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June 17, 2009

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Dave

As someone working on the PR side, I know there's variety here -- there are PR people who will die on any hill for their employer, and there are PR people who quit on the spot when asked to cross the line, and everything in between.

I'm sure it's the same way with journalists: most of the journalists that we don't hear about often have probably done an amazing job year in and year out of reporting news that needs to be heard. We hear about a few scattered journalists that cross the line, and there are certainly journalists who have stood strong when asked to make changes they didn't agree with.

Maybe the problem is that we get stuck on lumping everyone together and assuming that someone who is unhelpful once can never be helpful in the future. If we treat each new story as an opportunity for both sides to meet our goals, we'll probably go farther.

Richie Escovedo

David, thank you first for moderating the panel and for the wrap-up post, plus sharing your thoughts in this post.

I wish I could have attended the luncheon. I did, however, interact with a few PRSA members who did as well as follow along some of the quotes from Twitter.

I think what seemed to ruffle the feathers of some in attendance was what has come to be seen as the typical broad stroked summation from journalists that PR people block the news gathering process. This is simply not the case, at least not always. Are there PR people who do a horrible job for their organizations or clients. Yep. But the same is true in any industry.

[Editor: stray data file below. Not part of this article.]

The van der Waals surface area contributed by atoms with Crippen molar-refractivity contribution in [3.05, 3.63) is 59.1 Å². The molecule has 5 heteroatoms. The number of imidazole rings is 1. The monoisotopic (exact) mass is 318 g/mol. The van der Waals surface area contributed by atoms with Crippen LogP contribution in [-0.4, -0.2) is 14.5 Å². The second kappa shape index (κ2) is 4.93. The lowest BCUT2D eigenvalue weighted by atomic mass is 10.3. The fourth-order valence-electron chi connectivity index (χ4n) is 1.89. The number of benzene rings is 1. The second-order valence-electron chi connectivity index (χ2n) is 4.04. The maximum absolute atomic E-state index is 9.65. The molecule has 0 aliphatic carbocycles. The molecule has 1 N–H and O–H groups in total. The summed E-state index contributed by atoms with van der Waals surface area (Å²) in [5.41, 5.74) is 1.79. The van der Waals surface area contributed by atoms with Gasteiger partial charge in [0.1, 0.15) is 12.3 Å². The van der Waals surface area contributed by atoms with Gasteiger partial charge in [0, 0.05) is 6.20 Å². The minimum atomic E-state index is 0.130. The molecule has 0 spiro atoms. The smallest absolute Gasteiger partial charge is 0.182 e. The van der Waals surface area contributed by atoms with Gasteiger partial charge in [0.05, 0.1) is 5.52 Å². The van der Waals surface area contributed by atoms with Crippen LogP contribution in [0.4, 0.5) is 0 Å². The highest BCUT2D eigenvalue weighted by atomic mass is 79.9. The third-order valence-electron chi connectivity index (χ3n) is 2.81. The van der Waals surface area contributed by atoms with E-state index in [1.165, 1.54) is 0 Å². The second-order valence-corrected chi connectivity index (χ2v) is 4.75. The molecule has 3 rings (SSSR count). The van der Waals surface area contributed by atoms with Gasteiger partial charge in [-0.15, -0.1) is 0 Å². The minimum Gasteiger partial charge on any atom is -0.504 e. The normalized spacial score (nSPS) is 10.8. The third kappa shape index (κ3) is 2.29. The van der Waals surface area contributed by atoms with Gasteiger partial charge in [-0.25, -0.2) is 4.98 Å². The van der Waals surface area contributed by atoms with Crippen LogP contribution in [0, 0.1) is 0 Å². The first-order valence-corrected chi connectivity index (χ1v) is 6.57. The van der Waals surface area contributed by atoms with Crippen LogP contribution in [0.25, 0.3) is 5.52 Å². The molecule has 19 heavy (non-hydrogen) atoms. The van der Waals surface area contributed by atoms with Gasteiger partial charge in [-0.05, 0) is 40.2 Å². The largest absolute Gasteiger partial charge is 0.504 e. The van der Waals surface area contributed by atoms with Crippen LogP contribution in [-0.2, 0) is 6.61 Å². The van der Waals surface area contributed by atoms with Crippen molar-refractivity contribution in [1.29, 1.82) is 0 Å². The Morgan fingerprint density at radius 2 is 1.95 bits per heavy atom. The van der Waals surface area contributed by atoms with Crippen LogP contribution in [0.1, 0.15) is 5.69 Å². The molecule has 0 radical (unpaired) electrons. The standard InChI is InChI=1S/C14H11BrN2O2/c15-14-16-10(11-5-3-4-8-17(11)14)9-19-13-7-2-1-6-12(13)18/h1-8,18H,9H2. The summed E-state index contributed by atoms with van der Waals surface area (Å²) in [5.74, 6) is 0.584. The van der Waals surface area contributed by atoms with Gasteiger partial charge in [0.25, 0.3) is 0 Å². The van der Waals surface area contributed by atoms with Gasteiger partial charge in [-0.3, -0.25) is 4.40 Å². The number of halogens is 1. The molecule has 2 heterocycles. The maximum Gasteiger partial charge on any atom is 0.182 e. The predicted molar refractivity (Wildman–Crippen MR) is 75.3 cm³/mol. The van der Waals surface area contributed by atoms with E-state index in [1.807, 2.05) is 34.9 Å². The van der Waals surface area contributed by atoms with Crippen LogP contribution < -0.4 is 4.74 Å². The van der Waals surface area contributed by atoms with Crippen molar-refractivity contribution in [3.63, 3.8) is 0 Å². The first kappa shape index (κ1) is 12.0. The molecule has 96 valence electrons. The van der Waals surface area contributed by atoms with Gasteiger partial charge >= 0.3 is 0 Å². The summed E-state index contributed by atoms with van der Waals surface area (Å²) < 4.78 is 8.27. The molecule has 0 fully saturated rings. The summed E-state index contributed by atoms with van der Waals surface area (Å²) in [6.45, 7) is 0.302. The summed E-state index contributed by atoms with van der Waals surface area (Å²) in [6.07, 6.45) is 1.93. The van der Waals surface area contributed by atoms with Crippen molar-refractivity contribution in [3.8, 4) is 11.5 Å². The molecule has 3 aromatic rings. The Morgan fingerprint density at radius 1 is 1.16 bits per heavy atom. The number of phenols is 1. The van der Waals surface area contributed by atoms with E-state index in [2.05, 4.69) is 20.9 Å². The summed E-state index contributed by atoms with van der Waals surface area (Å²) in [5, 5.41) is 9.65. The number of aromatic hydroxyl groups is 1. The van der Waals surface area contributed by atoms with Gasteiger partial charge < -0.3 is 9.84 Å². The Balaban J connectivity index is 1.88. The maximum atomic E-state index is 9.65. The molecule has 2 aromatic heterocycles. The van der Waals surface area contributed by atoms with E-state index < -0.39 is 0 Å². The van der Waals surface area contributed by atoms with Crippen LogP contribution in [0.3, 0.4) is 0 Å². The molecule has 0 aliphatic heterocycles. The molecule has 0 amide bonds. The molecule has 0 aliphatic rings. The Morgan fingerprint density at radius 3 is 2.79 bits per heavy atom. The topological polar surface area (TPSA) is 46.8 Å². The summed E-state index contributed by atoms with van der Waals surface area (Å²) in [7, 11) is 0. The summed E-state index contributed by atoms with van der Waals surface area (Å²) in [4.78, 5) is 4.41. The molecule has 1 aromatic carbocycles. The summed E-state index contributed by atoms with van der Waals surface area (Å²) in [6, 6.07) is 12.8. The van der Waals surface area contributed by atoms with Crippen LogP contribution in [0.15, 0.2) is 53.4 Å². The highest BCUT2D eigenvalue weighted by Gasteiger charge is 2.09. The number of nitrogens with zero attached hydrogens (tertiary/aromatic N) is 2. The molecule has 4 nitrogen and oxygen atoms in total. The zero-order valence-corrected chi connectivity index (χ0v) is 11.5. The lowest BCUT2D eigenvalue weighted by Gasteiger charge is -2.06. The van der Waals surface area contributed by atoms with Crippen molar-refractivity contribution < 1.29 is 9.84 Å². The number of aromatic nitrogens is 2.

It is true that for public information officers or communications directors sometimes we have to get to the information tucked away inside government agencies. We know journalists would prefer to speak directly with the internal expert and source and in most cases this is our preference too. However, there are times when we cannot provide information for privacy, personnel protection, and other various legal reasons. It is highly frustrating when these actions are then turned around and interpreted as obfuscation when our hands are simply tied.

Maybe it would have been better for these panelists to give examples and wishes of how to make the relationship better for both sides than to slam a profession.

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